In the absence of a vaccine, one of the key immediate research areas in Australia and worldwide is identifying drugs already in use, with potential antiviral effects to protect us from COVID-19.
Greek-Australian scientist Dr Tom Karagiannis is amongst the leading researchers in the country with experience in Computing Research. Thanks to the Pawsey Supercomputing Centre, his team enjoys streamlined, prioritised and expedited access to data stored in supercomputers, to investigate exactly this issue.
“With the access and time given to us by the Pawsey Computing Centre, we are able to quickly test many drugs and substances and find out which ones are important and which are not, in the fight against COVID-10,” the Monash University senior research fellow told Neos Kosmos.
Using a supercomputer, the research team he leads at Monash University has been able to demonstrate the effectiveness of a promising drug that “blocks” the ability of the virus to replicate itself. In other words it has the ability to stop the virus “in its tracks”, blocking it from causing damage in the body.
The specific molecule tested by Dr Karagiannis is called a-ketoamide.
“So this a-ketoamide is very promising. It was developed by a German lab for SARS-1 in 2002 so it has a long history. That is why we chose to study it, because of its history and also because it is an antiviral with a very broad spectrum,” he said.
“Of course, it is one thing to be effective in a computer simulation or in a lab, and another when it is administered to humans. It needs to be adapted. And that is what the German lab is doing right now. They are trying to adapt it into an inhaler. We do not know at what stage they are in their developments, however I am confident that by the end of the year there will be an antiviral drug ready for use.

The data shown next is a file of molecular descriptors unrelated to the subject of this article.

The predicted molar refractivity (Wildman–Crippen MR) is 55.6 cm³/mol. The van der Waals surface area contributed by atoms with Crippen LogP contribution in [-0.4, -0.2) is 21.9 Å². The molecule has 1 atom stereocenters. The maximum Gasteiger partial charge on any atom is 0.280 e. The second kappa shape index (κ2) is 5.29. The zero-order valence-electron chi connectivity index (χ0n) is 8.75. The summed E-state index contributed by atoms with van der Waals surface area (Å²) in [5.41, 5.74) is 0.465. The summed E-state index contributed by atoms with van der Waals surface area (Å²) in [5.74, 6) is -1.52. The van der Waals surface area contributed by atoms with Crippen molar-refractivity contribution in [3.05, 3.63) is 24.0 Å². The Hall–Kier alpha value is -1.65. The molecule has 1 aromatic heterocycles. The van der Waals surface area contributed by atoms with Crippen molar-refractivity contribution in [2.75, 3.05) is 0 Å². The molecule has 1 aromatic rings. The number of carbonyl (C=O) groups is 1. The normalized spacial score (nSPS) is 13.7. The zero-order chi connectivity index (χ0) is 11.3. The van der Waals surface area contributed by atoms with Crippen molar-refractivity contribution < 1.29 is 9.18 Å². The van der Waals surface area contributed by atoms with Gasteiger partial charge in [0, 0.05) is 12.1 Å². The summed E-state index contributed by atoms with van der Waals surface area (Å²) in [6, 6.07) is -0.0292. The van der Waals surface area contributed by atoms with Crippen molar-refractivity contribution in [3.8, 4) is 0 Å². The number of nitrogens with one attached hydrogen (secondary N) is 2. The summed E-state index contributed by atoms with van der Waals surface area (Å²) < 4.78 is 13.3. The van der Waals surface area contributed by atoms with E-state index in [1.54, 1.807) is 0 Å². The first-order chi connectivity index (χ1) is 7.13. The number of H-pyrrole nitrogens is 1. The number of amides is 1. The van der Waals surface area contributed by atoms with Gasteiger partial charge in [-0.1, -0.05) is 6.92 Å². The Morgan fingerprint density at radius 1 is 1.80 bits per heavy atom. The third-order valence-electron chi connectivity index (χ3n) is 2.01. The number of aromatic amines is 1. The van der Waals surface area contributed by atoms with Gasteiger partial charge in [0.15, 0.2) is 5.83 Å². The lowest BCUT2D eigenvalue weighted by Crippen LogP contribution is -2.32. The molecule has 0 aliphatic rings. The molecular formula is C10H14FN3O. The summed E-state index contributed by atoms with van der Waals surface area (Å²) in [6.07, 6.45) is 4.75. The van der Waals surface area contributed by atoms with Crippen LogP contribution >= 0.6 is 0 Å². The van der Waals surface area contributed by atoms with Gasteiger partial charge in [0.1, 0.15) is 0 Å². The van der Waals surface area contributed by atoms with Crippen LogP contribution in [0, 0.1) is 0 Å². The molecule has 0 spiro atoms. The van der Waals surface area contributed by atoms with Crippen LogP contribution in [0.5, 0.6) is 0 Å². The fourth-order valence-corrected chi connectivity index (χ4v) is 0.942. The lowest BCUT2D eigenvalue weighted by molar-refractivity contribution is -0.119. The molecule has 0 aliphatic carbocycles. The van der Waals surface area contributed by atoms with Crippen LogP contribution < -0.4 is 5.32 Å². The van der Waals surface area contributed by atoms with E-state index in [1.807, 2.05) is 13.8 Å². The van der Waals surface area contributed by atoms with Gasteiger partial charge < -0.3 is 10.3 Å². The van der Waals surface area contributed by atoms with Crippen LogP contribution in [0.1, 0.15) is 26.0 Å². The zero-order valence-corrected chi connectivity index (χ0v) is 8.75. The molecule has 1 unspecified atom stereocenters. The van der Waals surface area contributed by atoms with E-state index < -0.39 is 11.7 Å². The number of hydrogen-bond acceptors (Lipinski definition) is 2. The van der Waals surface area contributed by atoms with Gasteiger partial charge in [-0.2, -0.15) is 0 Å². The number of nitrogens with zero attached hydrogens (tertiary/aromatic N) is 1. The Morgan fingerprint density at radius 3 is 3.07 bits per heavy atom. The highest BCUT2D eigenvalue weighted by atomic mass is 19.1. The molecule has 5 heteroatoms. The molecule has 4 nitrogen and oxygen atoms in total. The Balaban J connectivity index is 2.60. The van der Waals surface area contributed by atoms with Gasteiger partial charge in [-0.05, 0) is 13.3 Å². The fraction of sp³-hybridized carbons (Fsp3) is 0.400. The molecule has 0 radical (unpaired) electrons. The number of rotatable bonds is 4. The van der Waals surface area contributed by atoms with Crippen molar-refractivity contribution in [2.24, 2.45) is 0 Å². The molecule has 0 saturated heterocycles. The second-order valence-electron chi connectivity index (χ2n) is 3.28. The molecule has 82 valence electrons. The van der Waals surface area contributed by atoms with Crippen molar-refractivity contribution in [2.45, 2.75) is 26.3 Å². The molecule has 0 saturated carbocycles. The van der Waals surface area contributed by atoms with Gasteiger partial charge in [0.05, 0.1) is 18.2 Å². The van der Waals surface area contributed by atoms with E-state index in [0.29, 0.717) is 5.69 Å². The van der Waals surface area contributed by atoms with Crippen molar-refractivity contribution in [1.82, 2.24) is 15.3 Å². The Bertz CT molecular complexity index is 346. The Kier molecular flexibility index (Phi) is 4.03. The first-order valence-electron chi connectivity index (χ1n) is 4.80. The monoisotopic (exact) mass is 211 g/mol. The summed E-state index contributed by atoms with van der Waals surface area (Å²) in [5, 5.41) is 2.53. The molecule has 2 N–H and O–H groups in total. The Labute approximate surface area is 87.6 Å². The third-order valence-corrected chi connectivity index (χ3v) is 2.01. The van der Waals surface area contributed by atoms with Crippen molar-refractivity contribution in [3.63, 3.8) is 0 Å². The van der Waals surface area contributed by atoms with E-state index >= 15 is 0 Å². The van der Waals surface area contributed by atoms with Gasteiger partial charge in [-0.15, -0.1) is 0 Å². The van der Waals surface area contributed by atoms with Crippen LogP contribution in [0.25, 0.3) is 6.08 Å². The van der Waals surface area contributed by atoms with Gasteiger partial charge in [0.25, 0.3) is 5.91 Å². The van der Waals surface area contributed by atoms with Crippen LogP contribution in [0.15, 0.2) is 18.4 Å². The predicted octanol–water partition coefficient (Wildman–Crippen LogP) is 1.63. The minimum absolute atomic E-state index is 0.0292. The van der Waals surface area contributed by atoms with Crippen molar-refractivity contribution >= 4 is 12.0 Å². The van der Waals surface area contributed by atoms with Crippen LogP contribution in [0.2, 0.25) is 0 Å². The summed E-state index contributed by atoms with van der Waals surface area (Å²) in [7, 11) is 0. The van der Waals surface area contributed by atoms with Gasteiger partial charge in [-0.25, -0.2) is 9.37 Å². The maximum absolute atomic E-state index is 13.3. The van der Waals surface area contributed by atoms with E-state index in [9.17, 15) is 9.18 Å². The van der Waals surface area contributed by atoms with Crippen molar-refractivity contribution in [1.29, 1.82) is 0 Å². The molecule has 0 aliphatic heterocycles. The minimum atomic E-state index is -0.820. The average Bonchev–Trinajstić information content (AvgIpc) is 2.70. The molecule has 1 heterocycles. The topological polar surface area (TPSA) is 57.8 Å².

“The research in this area is so intense, that there is bound to be a drug available soon.”
A hundred vaccines developed worldwide
“There are two main areas of research,” Dr Karagiannis explained. “On the one hand you have the vaccines. There are around 100 vaccines being tested around the world, with 10 of them already in clinical trials.
“The vaccine is probably our best option for long term immunity, in order to protect the whole population. But vaccines usually 5-10 years to develop. In this case due to the intensity of the research it might take around 18 months. So in the time meantime what we need is a drug, an antiviral, that will stop the virus from replicating inside our cells. This is what we are working on.
“There is also a third area of research which is Pathology where scientists are looking to identify the best treatments against COVID-19 when it starts to cause pneumonia and other damage in the body.”
There are two drugs that seem to work effectively for patients who are very sick, according to Dr Karagiannis. Remdesevir has been approved for the last stage of the illness. And in France they discovered the effective administration of Dexamethasone, a steroid with a powerful anti-inflammatory effect that has been used for decades for the treatment of various illnesses.
“It reduces the inflammation that happens in the body as it tries to fight the virus. It was also used effectively for SARS. What doesn’t help at all is Hydroxychloroquine, the drug that was first identified as a potential treatment. Now it has been withdrawn. It is too toxic. I felt that from the beginning,” he said.
Researchers around the world come together
It is impressive how the research community has come together on an online platform, to share their findings from around the world as they try to understand the behaviour of this new virus.
“Hundreds of thousands of research papers on COVID-19 have been published on the online platform biorxiv, on the Preprint Server. Everyone has access to these. There are so many that it is nearly impossible to keep updated with everything that is happening,” he said.
“The most deaths in the world are recorded in densely populated areas, as we are witnessing now in New York. Of course the reason that so many die in America is also because they are hesitant to get treatment as the costs are huge. We are lucky that healthcare is free in Australia.”
Dr Karagiannis also teaches Pathology at Monash University and Melbourne University. He is very proud of his research team, which includes young talented scientists. Amongst them, by coincidence is also his son who studies at Monash University.